An arrest warrant has been issued in connection to the death of Shanquella Robinson.
Daniel de la Rosa Anaya, a prosecutor for the state of Baja California Sur, told ABC a friend of Robinson’s “who is the direct aggressor” is being sought by international authorities on charges of femicide.
“This case is fully clarified, we even have a court order, there is an arrest warrant issued for the crime of femicide to the detriment of the victim and against an alleged perpetrator, a friend of her who is the direct aggressor,” de la Rosa Anaya told ABC News. “Actually it wasn’t a quarrel, but instead a direct aggression.”
“We are carrying out all the pertinent procedures such as the Interpol alert and the request for extradition to the United States of America. It’s about two Americans, the victim and the culprit.”
Authorities have not identified who they are working to arrest at this time.
Michael Lettieri, an expert on femicide in Mexico, said when a woman is killed in the country, authorities are often required to open the investigation as a femicide. From there, they look into whether she was killed for reasons due to her gender or if there were specific circumstances, such as domestic violence.
ABC News told Robinson’s mom on Wednesday evening that an arrest warrant had been issued in the case.
“I feel so good, that’s a good feeling,” Sallamondra Robinson said. “That’s what we have been waiting for, for someone to finally be held accountable and arrested. I just can’t wait for justice to be served.”
Her parents said Robinson, 25, left for Cabo San Lucas with several friends on Oct. 28. A day later, she was dead, said the state attorney general in Mexico investigating the case.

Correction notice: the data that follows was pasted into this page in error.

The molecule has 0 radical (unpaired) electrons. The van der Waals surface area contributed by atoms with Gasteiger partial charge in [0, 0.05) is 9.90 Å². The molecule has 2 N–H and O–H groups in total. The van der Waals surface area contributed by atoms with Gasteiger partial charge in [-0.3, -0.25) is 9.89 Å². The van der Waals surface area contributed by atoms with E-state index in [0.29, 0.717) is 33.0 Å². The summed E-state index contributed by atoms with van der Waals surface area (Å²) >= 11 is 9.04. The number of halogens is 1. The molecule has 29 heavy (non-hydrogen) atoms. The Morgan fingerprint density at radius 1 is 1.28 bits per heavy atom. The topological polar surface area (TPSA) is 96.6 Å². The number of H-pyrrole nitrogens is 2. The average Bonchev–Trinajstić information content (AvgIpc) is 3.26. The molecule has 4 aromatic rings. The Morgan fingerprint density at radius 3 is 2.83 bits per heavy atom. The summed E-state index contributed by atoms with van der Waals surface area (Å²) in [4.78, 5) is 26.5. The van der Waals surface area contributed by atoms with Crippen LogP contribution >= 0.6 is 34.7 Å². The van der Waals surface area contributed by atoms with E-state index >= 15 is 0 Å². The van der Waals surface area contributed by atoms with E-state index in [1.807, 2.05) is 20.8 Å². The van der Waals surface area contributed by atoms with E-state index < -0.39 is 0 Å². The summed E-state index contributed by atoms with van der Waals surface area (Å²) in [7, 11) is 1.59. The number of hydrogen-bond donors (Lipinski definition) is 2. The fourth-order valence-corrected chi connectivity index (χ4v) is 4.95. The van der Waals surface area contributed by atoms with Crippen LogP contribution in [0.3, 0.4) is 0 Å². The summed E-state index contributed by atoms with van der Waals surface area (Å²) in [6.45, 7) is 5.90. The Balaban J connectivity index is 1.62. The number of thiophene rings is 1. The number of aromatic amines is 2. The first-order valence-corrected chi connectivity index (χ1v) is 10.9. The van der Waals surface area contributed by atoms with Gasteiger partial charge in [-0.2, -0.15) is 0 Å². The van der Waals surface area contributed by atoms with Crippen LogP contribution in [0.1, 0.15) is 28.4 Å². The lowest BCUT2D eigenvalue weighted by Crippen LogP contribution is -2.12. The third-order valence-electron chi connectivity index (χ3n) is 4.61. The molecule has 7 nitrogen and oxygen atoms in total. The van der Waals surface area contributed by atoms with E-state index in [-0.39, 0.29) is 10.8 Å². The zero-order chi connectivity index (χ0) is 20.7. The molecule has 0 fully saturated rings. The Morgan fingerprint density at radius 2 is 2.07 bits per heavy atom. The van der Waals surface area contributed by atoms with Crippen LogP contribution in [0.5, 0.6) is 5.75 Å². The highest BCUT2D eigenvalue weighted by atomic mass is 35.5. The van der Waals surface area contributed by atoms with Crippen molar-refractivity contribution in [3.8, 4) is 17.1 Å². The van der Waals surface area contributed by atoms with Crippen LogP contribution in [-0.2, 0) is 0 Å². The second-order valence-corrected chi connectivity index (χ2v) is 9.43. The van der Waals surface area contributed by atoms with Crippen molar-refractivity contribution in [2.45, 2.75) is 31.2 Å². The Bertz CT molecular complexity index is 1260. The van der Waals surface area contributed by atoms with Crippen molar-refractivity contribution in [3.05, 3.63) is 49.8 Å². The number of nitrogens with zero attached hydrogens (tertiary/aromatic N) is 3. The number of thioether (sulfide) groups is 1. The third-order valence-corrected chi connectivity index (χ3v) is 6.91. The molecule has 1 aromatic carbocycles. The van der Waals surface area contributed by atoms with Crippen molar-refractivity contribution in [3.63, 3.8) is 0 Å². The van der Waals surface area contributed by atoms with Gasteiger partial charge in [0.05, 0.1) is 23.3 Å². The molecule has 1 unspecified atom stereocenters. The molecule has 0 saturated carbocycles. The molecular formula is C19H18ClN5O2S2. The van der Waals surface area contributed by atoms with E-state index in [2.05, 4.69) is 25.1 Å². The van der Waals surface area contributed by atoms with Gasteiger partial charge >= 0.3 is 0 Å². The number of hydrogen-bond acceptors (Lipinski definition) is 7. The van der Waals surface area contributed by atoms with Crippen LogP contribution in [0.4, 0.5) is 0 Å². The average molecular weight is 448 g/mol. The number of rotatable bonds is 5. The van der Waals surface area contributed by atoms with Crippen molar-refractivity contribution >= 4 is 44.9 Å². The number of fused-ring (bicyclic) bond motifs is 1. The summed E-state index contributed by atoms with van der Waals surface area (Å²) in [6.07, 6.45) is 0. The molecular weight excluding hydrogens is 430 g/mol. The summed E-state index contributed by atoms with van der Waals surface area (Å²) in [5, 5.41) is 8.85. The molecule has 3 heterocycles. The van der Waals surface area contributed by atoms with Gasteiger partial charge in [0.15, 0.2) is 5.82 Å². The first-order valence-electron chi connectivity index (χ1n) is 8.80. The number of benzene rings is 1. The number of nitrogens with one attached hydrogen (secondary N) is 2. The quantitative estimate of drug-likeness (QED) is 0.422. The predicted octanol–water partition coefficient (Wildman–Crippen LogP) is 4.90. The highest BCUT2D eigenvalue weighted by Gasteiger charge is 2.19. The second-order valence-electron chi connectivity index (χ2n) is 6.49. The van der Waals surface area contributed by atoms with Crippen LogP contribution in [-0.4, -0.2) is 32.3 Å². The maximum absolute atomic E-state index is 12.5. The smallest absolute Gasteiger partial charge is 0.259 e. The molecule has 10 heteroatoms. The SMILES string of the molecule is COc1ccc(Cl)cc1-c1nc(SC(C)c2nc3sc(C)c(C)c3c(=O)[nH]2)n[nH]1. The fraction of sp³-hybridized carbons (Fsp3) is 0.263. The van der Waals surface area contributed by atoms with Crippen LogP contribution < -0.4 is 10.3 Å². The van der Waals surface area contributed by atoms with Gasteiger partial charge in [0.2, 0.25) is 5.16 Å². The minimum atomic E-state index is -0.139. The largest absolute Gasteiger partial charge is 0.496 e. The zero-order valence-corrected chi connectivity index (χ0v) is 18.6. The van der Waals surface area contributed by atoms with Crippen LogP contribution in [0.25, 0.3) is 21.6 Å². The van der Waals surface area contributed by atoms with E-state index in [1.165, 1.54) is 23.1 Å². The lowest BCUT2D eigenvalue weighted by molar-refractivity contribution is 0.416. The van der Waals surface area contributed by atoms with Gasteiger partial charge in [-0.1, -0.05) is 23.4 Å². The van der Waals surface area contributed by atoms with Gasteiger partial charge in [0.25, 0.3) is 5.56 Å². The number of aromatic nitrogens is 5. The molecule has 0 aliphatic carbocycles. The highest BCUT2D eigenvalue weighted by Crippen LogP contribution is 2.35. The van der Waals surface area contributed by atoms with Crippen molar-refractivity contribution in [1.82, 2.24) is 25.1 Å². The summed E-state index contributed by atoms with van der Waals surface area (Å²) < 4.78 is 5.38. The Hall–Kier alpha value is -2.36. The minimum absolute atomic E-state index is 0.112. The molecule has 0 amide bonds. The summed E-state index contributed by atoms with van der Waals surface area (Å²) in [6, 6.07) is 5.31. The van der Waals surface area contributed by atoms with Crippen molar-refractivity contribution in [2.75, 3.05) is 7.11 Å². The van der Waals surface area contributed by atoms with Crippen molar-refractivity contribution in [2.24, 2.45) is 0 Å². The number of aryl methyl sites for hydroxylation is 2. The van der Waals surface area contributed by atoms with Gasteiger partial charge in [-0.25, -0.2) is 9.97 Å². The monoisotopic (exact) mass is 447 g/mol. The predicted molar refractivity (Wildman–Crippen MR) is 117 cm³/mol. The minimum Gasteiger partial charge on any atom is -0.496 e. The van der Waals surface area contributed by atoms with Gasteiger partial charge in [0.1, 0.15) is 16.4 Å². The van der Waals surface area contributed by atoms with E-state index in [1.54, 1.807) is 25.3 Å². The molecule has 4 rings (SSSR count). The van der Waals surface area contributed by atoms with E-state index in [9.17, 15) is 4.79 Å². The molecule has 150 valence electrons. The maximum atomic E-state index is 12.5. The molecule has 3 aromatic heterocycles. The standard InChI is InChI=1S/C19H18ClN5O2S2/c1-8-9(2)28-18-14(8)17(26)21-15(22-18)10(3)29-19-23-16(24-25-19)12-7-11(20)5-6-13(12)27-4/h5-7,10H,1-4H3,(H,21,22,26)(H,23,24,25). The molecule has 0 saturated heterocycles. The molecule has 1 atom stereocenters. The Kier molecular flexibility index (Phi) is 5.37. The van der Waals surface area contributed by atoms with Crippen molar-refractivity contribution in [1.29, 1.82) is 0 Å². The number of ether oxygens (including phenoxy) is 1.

At first, friends told Robinson’s family she died of alcohol poisoning, but the autopsy showed she died of a broken neck and spine.
Channel 9 obtained Robinson’s death certificate. It lists the cause of death as “severe spinal cord injury and atlas luxation,” and says she died within 15 minutes of injury. Alcohol poisoning is never mentioned.
In the box asking whether the death was accidental or violent, the medical examiner wrote “yes.”
After her death, video surfaced showing a woman attacking Shanquella Robinson. Sallamondra Robinson, previously identified the people in the video as the friends her daughter accompanied on the trip to Cabo.
While the original source of the video is unclear, Sallamondra Robinson believes it was taken during the Cabo trip. In the video, a person can be heard asking if Shanquella Robinson “could at least fight back.”
The U.S. State Department and FBI have also been involved in investigating the case.
Robinson’s death has drawn national attention. A GoFundMe for her family has raised more than $370,000 including contributions from several celebrities.
We hope Shanquella’s family gets the justice they deserve.
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